Exploration and discovery

Exploration inevitably leads to discovery. MBARI is uniquely positioned to explore the deep-sea realm and its connections with the ocean surface. Easy access to Monterey Bay’s deep submarine canyon provides a natural laboratory for scientific research and engineering innovation. Developing and expanding our access to this undersea laboratory has been a primary theme since MBARI’s founding. Platforms and sensors for observing the deep ocean and for conducting interactively controlled in situ experiments are hallmarks of MBARI’s achievements. The continued use, development, and creative integration of these assets permit MBARI research teams to transcend many of the limitations faced by other scientists and engineers who endeavor to study marine environments.

Exploring Earth’s largest migration

These animals were collected in a container attached to the bottom of a Bongo net, which is towed through the water. Day catch (left) and night catch (right).

Each night, while cities sleep and children dream, the ocean comes alive. Billions of critters make their way toward the ocean surface in search of food, counting on the cover of darkness to keep them safe from hungry predators. This daily commute by tiny animals such as copepods, krill, and fish is known as diurnal vertical migration. It is the largest migration on Earth.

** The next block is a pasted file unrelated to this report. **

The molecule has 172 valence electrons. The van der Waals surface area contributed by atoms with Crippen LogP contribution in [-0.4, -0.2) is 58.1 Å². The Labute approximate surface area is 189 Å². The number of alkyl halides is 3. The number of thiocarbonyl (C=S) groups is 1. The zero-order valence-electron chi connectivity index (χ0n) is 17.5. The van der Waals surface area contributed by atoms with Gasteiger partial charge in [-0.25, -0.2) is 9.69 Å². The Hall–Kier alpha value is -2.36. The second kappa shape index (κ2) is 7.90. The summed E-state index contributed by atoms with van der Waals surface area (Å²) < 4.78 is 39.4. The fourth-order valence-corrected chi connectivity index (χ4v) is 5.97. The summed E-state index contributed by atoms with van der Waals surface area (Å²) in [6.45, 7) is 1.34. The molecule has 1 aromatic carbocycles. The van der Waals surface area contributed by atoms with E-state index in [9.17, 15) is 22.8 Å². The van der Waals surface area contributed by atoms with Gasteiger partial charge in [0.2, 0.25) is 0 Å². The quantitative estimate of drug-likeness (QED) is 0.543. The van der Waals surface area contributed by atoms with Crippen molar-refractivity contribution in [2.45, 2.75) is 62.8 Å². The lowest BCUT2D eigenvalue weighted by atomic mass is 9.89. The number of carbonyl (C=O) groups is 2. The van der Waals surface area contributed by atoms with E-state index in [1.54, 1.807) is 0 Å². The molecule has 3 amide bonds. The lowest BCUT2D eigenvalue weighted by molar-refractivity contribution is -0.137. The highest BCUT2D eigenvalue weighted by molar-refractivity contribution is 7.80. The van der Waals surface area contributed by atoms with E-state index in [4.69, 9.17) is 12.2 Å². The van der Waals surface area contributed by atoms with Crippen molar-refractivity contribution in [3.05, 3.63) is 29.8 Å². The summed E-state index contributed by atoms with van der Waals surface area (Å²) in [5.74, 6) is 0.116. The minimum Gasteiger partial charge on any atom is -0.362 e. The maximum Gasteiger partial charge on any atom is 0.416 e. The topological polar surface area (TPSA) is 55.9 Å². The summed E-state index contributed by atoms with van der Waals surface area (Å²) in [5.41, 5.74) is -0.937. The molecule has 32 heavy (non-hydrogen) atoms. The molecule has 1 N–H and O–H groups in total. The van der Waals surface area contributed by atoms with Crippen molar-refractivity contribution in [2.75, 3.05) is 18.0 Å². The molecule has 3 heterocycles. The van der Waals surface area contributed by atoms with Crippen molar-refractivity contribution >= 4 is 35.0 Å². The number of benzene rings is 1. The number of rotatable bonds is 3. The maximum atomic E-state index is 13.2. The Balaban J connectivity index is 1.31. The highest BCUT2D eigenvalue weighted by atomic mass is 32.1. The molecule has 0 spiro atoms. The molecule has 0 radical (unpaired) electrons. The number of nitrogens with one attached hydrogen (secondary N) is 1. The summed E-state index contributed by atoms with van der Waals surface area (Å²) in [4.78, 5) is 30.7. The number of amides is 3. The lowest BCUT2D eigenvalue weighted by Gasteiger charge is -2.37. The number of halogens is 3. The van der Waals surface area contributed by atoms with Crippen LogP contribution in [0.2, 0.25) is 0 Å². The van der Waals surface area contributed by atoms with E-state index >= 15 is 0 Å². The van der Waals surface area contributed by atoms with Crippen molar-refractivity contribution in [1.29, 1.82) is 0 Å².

“It’s an enormous movement on their scale. If you scaled it to a human that’d be like running a 10K to get your dinner and then a 10K before you went to bed, and doing it at twice the speed of an Olympic marathon runner,” said Senior Scientist Kelly Benoit-Bird from MBARI.

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Testing the waters by taking to the air

Sept 13, 2017 – Aerial platforms such as UAVs, or drones, as they are more commonly known, are making headway into scientific applications due to the variety of remote sensing capabilities they offer.